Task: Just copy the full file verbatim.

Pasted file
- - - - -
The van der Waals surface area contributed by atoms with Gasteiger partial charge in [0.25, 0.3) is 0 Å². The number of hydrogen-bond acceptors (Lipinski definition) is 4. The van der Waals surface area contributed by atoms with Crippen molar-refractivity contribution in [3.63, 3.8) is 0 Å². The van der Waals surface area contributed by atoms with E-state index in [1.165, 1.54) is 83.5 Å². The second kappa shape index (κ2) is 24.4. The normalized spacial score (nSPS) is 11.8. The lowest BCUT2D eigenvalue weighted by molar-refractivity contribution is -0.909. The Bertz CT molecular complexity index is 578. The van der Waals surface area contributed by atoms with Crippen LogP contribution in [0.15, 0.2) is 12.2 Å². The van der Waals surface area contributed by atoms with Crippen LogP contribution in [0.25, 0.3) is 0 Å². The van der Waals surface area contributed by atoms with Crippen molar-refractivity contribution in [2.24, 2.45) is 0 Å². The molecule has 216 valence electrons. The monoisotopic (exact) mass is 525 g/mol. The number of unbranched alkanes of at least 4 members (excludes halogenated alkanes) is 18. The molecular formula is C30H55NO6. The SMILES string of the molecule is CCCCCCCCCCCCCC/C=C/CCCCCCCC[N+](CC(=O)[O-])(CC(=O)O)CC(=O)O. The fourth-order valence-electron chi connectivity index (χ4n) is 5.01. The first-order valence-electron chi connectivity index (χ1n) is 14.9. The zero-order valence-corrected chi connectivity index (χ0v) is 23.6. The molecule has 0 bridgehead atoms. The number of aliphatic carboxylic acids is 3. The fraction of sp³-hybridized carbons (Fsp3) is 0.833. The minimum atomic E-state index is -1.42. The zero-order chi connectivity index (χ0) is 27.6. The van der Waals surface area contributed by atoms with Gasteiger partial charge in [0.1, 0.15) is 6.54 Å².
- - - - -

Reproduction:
The van der Waals surface area contributed by atoms with Gasteiger partial charge in [0.25, 0.3) is 0 Å². The number of hydrogen-bond acceptors (Lipinski definition) is 4. The van der Waals surface area contributed by atoms with Crippen molar-refractivity contribution in [3.63, 3.8) is 0 Å². The van der Waals surface area contributed by atoms with E-state index in [1.165, 1.54) is 83.5 Å². The second kappa shape index (κ2) is 24.4. The normalized spacial score (nSPS) is 11.8. The lowest BCUT2D eigenvalue weighted by molar-refractivity contribution is -0.909. The Bertz CT molecular complexity index is 578. The van der Waals surface area contributed by atoms with Crippen LogP contribution in [0.15, 0.2) is 12.2 Å². The van der Waals surface area contributed by atoms with Crippen LogP contribution in [0.25, 0.3) is 0 Å². The van der Waals surface area contributed by atoms with Crippen molar-refractivity contribution in [2.24, 2.45) is 0 Å². The molecule has 216 valence electrons. The monoisotopic (exact) mass is 525 g/mol. The number of unbranched alkanes of at least 4 members (excludes halogenated alkanes) is 18. The molecular formula is C30H55NO6. The SMILES string of the molecule is CCCCCCCCCCCCCC/C=C/CCCCCCCC[N+](CC(=O)[O-])(CC(=O)O)CC(=O)O. The fourth-order valence-electron chi connectivity index (χ4n) is 5.01. The first-order valence-electron chi connectivity index (χ1n) is 14.9. The zero-order valence-corrected chi connectivity index (χ0v) is 23.6. The molecule has 0 bridgehead atoms. The number of aliphatic carboxylic acids is 3. The fraction of sp³-hybridized carbons (Fsp3) is 0.833. The minimum atomic E-state index is -1.42. The zero-order chi connectivity index (χ0) is 27.6. The van der Waals surface area contributed by atoms with Gasteiger partial charge in [0.1, 0.15) is 6.54 Å².